Many in our societies falsely believe that the EV is the ‘silver bullet’ to drastically reducing vehicle emissions. If you are an Australian EV owner, then you can only re-charge your EV from an electricity grid powered by coal-fired power stations. Zero emissions? Nope!
And, you can forget about the argument that we are phasing out coal-fired generation in favour of electricity from renewables. In Australia, renewables cannot replace or even begin to supplement electricity supply from carbon-intense generation, or substitute coal-fired generators to maintain base load and consequently a stable electricity grid.
Because of the makeup of the combination of rare earth metals, plus lithium and other substances (cobalt, lithium, nickel, copper, etc) necessary for the manufacture of EVs, this makes EVs very expensive to purchase.
The country making the cheapest and most affordable EVs right now is China – simply because it has vast reserves of all the minerals, elements and rare earth metals required for the manufacture of EVs.
Whilst the race is on to find alternatives, there is another consideration which EV owners are not taking into account, and that is the total degradation of the landscape after the mining and extraction of these substances. More on this later.
The WSJ cites this latest challenge for EV makers as the ‘Nickel Pickle’.
“To make batteries for EVs companies need to mine and refine vast quantities of nickel, but the process of getting the nickel out of the ground and refining it is particularly environmentally unfriendly.
Indonesia has the world’s largest nickel reserves, and although it’s close to the surface and relatively inexpensive to mine, the nickel can only be found in large swathes of forests, so vast rainforests must be cleared.
Then the refining process demands a highly carbon-intensive process involving extreme heat and high pressure which leaves behind a toxic waste ‘slurry’ which is very difficult to dispose of.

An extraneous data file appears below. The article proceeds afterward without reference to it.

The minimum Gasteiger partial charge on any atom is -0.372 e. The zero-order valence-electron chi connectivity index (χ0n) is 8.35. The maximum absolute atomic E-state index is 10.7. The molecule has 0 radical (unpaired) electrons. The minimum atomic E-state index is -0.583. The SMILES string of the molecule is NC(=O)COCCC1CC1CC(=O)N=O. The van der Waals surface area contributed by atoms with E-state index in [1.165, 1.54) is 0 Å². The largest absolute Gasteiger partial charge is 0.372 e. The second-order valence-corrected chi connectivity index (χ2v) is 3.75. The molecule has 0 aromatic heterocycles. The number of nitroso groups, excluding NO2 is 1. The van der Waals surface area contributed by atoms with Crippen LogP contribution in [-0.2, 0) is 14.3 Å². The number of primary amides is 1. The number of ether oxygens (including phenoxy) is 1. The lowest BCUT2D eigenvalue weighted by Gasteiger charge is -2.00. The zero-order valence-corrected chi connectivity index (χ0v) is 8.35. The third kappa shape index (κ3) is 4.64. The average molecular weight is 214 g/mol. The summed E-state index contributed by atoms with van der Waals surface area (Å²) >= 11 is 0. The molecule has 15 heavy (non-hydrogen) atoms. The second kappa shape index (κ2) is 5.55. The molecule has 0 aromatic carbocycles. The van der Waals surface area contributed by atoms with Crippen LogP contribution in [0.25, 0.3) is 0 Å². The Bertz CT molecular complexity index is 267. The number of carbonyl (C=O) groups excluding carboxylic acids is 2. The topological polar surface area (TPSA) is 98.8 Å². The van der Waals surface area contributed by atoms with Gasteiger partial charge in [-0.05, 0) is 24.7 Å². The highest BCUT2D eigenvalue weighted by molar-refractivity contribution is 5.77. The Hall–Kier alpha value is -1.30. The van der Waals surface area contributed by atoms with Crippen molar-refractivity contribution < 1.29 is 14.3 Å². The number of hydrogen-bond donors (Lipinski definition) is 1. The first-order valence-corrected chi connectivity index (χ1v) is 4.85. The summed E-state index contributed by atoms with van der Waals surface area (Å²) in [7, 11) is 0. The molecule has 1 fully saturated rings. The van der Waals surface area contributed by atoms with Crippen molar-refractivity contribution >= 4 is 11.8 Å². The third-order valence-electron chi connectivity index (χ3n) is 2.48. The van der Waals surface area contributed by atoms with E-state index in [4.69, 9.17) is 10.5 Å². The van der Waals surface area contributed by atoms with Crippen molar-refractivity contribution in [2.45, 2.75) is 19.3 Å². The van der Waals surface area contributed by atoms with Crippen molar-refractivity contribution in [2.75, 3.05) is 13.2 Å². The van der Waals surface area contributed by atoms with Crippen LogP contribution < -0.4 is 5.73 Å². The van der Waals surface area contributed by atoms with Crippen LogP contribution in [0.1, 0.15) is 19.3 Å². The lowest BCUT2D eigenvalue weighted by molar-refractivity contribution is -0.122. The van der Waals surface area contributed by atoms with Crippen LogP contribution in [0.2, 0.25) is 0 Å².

The mine’s Australian owner, reported that the forest clearing caused greenhouse gas emissions equivalent to 56,000 tonnes of carbon dioxide – the equivalent of driving 12,000 conventional cars for a year – based on calculations by the WSJ.”
In April last year a report from Tesla said that EVs caused more emissions during the manufacturing phase than conventional vehicles, due to the process of extracting and refining minerals.
The push to extract more nickel has also created pressing new environmental concerns. The refining process involves dousing nickel ore in sulphuric acid and heating it to more than 200C at enormous pressures.
In addition, companies face questions about how to get rid of the waste. It’s difficult to safely sequester in tropical countries because of frequent earthquakes and heavy rains which destabilise the soil, causing waste dams to collapse.
A 2018 Indonesian law allowed companies to obtain permits to discard mineral waste into the ocean! However, as yet, this has not happened, due to pressure from environmentalists.
On the other side of the world in the Atacama ‘triangle’ in South America, the recovery of lithium ion from a lithium-rich slurry which sits in ponds on the surfaces, leaves the landscape completely degraded and unusable for any other purpose whatsoever.
Next time I want to bring to your attention the confusion and obfuscation which exists around the development of ‘blue’ and ‘green’ hydrogen – another plan marred by unacceptable environmental costs.
Sadly, keeping your old petrol car may be better than buying an EV. There are sound environmental reasons not to jump just yet.
Electric motoring is, in theory, a subject about which I should know something. My first university degree was in electrical and electronic engineering, with a subsequent master’s in control systems.
Combine this, perhaps surprising academic pathway, with a lifelong passion for the motorcar, and you can see why I was drawn into an early adoption of electric vehicles. I bought my first electric hybrid 18 years ago and my first pure electric car nine years ago and (notwithstanding our poor electric charging infrastructure) have enjoyed my time with both very much. Electric vehicles may be a bit soulless, but they’re wonderful mechanisms: fast, quiet and, until recently, very cheap to run. But increasingly, I feel a little duped. When you start to drill into the facts, electric motoring doesn’t seem to be quite the environmental panacea it is claimed to be.